My original plan was to have an actual schedule where we sit down and learn stuff three or four days a week. After a few half-hearted attempts I’ve come to the following decision: since I don’t hafta, I’m not gonna. If play is a child’s work, my girls are way into overtime! I see a lot of learning going on when they play: getting along (kinda), sorting, stacking, fine and gross motor skill development, physics (what’s the highest thing we can jump off of? What will happen when I drop, throw, slam this? Math (Can I have THREE Oreo cookies?) And so much more.
I concluded that The Explode the Code book is too advanced and not that interesting yet. We try to do Right Start Math and Handwriting Without Tears at lest three times a week and one craft project a week. We do it at no particular time, although it’s easier if we do it in the morning. We read at least a bedtime story daily and recently more during the day. I downloaded about 30 stories to the iPod, but they seem to prefer ME reading to them than listening to a story being told by a stranger with no book to look at. We’ll keep trying that one, since I see numerous opportunities for quiet time with it.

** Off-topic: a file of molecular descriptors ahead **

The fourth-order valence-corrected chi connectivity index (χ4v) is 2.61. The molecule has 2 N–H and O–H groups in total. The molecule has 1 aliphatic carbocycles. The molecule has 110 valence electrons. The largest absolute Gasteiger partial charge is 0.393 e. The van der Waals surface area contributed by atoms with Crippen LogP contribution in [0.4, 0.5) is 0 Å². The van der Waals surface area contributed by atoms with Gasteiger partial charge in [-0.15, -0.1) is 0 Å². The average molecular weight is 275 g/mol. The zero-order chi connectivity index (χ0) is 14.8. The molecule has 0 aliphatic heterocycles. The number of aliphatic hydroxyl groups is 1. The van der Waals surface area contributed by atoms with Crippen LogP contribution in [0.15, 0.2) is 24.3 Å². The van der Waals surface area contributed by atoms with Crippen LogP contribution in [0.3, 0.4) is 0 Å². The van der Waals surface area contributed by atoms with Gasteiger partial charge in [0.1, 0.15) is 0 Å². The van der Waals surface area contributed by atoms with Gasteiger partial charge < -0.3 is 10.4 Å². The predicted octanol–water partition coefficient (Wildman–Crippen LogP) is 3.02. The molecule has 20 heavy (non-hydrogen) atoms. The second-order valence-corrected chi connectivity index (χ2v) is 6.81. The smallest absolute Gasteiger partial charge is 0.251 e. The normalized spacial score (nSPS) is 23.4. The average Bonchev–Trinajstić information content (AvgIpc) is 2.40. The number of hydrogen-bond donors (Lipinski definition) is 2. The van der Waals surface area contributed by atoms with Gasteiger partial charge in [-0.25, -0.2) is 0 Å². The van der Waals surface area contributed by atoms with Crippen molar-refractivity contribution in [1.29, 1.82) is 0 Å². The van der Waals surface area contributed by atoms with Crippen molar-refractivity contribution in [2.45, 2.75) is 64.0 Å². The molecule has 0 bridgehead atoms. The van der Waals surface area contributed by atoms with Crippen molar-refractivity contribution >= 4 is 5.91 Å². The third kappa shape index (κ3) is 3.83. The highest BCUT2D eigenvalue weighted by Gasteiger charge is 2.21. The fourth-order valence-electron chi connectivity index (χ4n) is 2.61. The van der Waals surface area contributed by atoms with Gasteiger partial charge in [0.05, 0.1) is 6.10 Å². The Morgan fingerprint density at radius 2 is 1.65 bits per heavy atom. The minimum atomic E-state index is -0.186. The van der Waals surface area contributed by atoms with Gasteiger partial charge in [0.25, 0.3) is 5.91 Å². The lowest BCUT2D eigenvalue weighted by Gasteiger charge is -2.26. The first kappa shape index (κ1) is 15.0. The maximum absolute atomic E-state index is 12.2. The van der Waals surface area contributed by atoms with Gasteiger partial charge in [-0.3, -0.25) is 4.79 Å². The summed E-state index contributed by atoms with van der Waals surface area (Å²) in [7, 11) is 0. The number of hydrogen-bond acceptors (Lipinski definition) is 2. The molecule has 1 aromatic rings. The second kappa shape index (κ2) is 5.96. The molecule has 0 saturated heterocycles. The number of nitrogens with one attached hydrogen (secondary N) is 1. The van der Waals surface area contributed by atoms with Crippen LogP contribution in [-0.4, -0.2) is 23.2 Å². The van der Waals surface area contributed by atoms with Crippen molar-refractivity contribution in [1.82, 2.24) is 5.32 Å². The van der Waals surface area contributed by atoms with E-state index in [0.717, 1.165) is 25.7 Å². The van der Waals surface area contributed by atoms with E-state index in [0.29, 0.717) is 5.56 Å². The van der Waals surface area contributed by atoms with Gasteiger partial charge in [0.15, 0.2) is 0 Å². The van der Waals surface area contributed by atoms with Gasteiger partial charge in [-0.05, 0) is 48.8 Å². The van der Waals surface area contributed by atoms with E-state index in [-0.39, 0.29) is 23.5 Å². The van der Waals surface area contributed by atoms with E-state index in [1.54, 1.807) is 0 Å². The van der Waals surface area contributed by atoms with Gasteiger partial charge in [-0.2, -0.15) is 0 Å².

We are currently in the middle of a birdhouse project. Ava is so worried that if we don’t put them out, the birds won’t have a place to live. I keep reassuring her that the birds will be OK until we finish our houses.
Between playing and official learning, there are outings, house work, conversations and an infinite number of questions.

Monday, September 1, 2008


Have you ever seen such a thing? I'll have to
research it and see exactly what kind of caterpillar
this is. Ava confidently stated that it will turn
into a green butterfly.
From Ohio State University Extension Website:
The tobacco hornworm is the larva of the Carolina sphinx moth, Manduca sexta. It has seven diagonal white stripes, and its horn is curved and red. Sometimes you'll see hornworms with little white things on them. The white things are wasp cocoons! Small, parasitic braconid wasps often lay their eggs on hornworms. The wasp larvae eat the hornworm's innards (yuck) then form cocoons when they're done. Eventually they kill the hornworm. This is good for gardeners but not for the hornworm.